Aaron's blog

Three-way light sockets

By aaron.axvig, Wed, 06/05/2024 - 14:08

I often have one or more lamps with three-way bulb sockets, but rarely bother purchasing a three-way bulb.  One might think that this results in some unpredictable behavior when trying to switch the light, as the next pull or turn may or may not turn it on or off.  But if you always turn two notches then the bulb will turn on / off on one of those notches and the behavior is predictable.

LeapFrog Fridge Phonics decoded

By aaron.axvig, Fri, 03/08/2024 - 08:01
LeapFrog Fridge Phonics pieces front and back

The kids' toy "LeapFrog Fridge Phonics" has letter pieces that mount in a decoder, which then say different things depending on which letter you mounted.  Of course this requires some system for describing each letter, which I have documented below.

There are six bits.  I will mark the presence of a bump as 1, and no bump as a 0.  A couple pieces were missing but I am reasonably certain I have deduced those values correctly (guesses in parenthesis).  I have recorded them in what seems like "most-significant bit on the left" order.  If you have the letter upright and look at the back at the bumps along the bottom, this is the matching order.

All sequences ending in 00 were skipped.  And I suppose any starting with 00 were also skipped, since A starts off the sequence with the lowest binary value that would satisfy both criteria.  I'm thinking that the mechanics of the toy work best when the force is distributed on both ends of the pieces, hence always wanting at least one bump at or next to each end.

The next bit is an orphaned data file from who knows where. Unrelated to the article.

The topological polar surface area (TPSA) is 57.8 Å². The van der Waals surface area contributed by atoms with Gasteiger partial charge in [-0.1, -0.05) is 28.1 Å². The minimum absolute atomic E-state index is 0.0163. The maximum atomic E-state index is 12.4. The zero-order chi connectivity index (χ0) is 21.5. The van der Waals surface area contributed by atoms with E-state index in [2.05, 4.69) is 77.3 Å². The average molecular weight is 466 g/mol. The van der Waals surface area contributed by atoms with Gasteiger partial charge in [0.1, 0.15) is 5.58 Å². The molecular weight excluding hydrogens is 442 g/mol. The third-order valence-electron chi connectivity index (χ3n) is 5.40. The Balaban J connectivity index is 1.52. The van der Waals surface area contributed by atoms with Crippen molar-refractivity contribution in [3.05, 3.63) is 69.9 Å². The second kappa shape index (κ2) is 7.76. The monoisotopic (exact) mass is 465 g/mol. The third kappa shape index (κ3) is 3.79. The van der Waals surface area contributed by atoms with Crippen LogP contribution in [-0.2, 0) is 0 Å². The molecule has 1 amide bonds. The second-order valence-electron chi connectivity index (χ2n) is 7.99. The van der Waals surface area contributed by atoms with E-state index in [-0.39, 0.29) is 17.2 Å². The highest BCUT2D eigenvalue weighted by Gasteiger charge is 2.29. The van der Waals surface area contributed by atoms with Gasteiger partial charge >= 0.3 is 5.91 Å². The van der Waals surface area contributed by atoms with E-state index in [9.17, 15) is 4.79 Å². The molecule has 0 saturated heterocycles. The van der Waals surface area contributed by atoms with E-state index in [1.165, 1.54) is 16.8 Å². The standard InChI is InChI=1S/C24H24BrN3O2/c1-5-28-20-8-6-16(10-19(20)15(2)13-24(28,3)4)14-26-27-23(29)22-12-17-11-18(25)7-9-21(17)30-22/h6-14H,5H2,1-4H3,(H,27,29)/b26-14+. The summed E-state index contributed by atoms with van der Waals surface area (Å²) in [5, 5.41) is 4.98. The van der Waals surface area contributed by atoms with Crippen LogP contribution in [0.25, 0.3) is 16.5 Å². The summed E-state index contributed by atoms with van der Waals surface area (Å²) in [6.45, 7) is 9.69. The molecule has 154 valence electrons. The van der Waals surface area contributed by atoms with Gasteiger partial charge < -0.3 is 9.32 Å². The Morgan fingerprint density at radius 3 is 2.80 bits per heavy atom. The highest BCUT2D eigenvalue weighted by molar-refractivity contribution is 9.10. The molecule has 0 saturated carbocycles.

I find the two-code gap between N and O to be a real puzzle.  It must be for Ñ but I found a video of a Spanish version of the toy and the Ñ was just an aside drawn on the N.

The characters do actually line up with the characters in the ASCII binary table if:

  • Shift a digit in from the left.
  • Perform some modulo 3 adjustment to compensate for the gaps.
  • Compensate for the Ñ gap (module 14 adjustment?).
A(010001)
B 010010
C 010011
  010100
D(010101)
E 010110
F 010111
  011000
G 011001
H 011010
I 011011
  011100
J 011101
K 011110
L 011111
  100000
M 100001
N 100010
  100011
  100100
O 100101
P 100110
Q 100111
  101000
R 101001
S 101010
T 101011
  101100
U 101101
V 101110
W 101111
  100000
X 110001
Y 110010
Z 110011
  110100

Lint trap logic

By aaron.axvig, Sun, 02/25/2024 - 22:52

Back when I had roommates I sometimes imagined that they would scorn me for not emptying the dryer lint trap after using the dryer. The logic behind my actions:

  • Messing with the lint trap could get lint or debris on the clean clothes (whether they are still in the dryer or nearby in a basket).
  • When you start a load, you really should check/verify the lint trap anyways. Might as well just clean it then.

In the Beginning was the Command Line by Neal Stephenson

By aaron.axvig, Wed, 02/07/2024 - 17:10
Date completed
5 months ago

An interesting read, weaving between topics of operating system histories and philosophies.  I am about a year into my Linux journey and I think this mostly motivational for me to continue that, but also made me think what would have been different if had succeeded in my experiments to get Linux running at home in the basement during my high school years.  I remember burned Mandrake Linux CDs and also Ubuntu ones that I got in the mail for free.